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Tedenby earning early praise

Tuesday, 11.23.2010 / 4:25 PM / News
By Eric Marin
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Tedenby earning early praise
Tedenby was all smiles after Monday's win.
Patrik Elias calls him “Speedy Gonzalez” or “The Energizer Bunny.” Head coach John MacLean said he’s been a “sparkplug.”

With five points in his first six games, rookie Mattias Tedenby has the Devils talking. In Monday’s 5-0 win over Washington, he used his breakaway speed to draw his first NHL penalty shot, then finessed his third goal of the season past netminder Braden Holtby.

Not a bad way to start a career.

“He’s confident when he has the puck,” MacLean said. “He enjoys playing. It’s a learning process with him as far as the overall game. I like his energy right now. He’s done a really good job.”

Since being recalled from Albany (AHL) on Nov. 8, Tedenby’s contributions have been hard to overlook. He has meshed well with the team’s veterans, injecting new potency into his line with Elias and Jason Arnott.

On Monday, he assisted on Elias’ first power-play tally of the season, and finished a plus-3 after Arnott notched his team-leading seventh and eighth goals. The trio combined for four goals and two assists as the Devils (6-13-2) won their second straight at home.

What Tedenby lacks in size (he’s listed at 5-10), he more than makes up for in quickness. The Devils’ 2008 first-rounder has brought so much get-up-and-go that his linemates work at reining him in.

“‘You have to sometimes slow down. Sometimes you can go,'" Tedenby said, recounting some of the advice he's received. "You have to read the game a little more. But it’s pretty typical for young guys, I guess."

But isn’t speed a good thing?

“Yeah, sometimes,” said Elias, who leads the Devils with 14 points.

“Sometimes you have to slow down a little bit,” Arnott said. “Sometimes you have to control the play a little bit instead of just going a mile a minute.”

Understand, it’s not about holding him back. It’s about helping him put all that talent to good use.

“It is, because you have to try and make it work as a line and as a unit,” Arnott said. “We know that’s his strength – his speed – but there’s a time to use it. Sometimes you have to let him know when it’s time to slow it down. You want to build up good chemistry. He’s open to listen and that’s all you can ask for.”

Though the pro game isn’t new to the Vetlanda, Sweden, native, the North American game is. Before this year, he spent two-plus seasons with HV 71 of the Swedish Elite League.

From the coach’s perspective, Tedenby’s making great progress.

“For him [the differences are] playing in the smaller rink, not getting lost out there, not cruising all over the rink,” MacLean said. “You still have to play positional hockey. He’s been conscious of that. Sometimes it gets away. He’s a good kid, he’s willing to learn, and you work with it. You can’t teach the things that he has, so you don’t want to take that away from him either.”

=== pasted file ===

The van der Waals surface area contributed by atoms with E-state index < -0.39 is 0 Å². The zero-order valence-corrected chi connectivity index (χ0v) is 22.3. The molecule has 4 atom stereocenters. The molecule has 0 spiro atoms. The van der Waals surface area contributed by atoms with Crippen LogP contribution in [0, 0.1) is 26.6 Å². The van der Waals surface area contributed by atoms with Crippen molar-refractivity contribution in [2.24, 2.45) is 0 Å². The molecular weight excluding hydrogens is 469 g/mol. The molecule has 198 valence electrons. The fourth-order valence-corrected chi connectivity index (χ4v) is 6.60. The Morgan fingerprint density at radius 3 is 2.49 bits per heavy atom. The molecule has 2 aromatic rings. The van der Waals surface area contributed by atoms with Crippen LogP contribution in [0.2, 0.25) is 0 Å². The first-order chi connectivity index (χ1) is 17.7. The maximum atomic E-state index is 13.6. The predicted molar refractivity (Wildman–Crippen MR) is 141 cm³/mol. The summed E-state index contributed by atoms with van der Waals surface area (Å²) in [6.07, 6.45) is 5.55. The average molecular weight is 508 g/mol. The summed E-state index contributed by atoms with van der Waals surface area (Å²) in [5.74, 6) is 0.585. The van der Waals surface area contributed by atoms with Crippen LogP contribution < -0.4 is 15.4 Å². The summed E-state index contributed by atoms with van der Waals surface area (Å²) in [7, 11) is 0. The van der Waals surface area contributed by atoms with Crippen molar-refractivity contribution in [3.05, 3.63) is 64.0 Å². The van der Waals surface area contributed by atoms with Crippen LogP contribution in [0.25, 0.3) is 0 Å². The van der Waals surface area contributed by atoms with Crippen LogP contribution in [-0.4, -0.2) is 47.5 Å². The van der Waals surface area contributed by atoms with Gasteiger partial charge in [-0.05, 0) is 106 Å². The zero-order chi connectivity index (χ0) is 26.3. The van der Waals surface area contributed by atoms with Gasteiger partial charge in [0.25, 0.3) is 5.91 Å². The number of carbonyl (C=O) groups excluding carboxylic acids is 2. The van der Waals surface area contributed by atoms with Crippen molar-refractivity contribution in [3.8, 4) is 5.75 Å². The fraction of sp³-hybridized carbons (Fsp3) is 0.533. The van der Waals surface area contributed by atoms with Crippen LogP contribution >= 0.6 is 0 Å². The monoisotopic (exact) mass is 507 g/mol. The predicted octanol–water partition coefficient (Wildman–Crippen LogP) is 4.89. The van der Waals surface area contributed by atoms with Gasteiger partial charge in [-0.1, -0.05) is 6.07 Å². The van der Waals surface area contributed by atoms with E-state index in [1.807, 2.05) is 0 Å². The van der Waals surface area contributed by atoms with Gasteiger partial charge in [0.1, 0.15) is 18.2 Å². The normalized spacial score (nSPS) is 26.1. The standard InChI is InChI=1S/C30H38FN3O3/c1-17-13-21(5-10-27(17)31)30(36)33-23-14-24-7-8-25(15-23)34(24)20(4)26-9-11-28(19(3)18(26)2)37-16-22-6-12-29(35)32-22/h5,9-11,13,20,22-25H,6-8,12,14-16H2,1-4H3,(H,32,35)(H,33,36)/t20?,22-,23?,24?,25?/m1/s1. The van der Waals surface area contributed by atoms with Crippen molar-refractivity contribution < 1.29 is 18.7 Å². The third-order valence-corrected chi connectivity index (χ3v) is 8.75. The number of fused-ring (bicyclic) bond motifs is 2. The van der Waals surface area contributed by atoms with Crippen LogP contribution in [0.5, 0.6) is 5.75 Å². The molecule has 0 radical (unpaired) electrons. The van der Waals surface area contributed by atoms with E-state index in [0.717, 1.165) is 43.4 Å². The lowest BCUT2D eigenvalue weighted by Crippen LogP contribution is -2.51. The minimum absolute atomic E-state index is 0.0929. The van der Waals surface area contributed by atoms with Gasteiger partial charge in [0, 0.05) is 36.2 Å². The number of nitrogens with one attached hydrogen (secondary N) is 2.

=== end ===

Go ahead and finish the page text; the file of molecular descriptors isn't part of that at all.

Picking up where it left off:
MacLean agreed Tedenby might gain by taking his foot off the gas pedal just a bit.

“It’s funny to say, but one of the things for young guys that’s hard to learn is sometimes less is more,” MacLean said. “You don’t want them to slow down too much. You want them to press the puck and pressure when he can. As I said, he’ll learn. He’s exciting at times.”

Tedenby’s in good hands with Elias and Arnott. Elias broke into the NHL as a 20-year-old, Arnott at 19. Together, they're an easy-going group that's firing on all cylinders right now.

“He’s a little more mature than when I came (to the NHL), although I weighed probably as much as he weighs now back then,” Elias recalled. “I was 167, what’s he now?”

Elias yelled across the Devils’ practice locker room to ask Tedenby, who was being interviewed by a reporter.

“I don’t know,” Tedenby answered.

“Well you just weighed in today.”

“I don’t remember.”

“How much?”

“Don’t tell the media,” Tedenby finally said, showing he has as much knack for one-liners as one-timers.

Tedenby is the first Devils rookie to score on a penalty shot since Rocky Trottier did it on Dec. 17, 1984. That was also the first successful penalty shot in team history.




1 p - BOS 82 54 19 9 261 177 117
2 y - PIT 82 51 24 7 249 207 109
3 x - TBL 82 46 27 9 240 215 101
4 x - MTL 82 46 28 8 215 204 100
5 x - NYR 82 45 31 6 218 193 96
6 x - PHI 82 42 30 10 236 235 94
7 x - CBJ 82 43 32 7 231 216 93
8 x - DET 82 39 28 15 222 230 93
9 WSH 82 38 30 14 235 240 90
10 NJD 82 35 29 18 197 208 88
11 OTT 82 37 31 14 236 265 88
12 TOR 82 38 36 8 231 256 84
13 CAR 82 36 35 11 207 230 83
14 NYI 82 34 37 11 225 267 79
15 FLA 82 29 45 8 196 268 66
16 BUF 82 21 51 10 157 248 52


J. Jagr 82 24 43 16 67
P. Elias 65 18 35 -4 53
T. Zajac 80 18 30 3 48
A. Henrique 77 25 18 3 43
M. Zidlicky 81 12 30 -3 42
M. Ryder 82 18 16 -6 34
A. Greene 82 8 24 3 32
E. Gelinas 60 7 22 -3 29
D. Zubrus 82 13 13 1 26
R. Clowe 43 7 19 -10 26
C. Schneider 16 15 12 .921 1.97
M. Brodeur 19 14 6 .901 2.51


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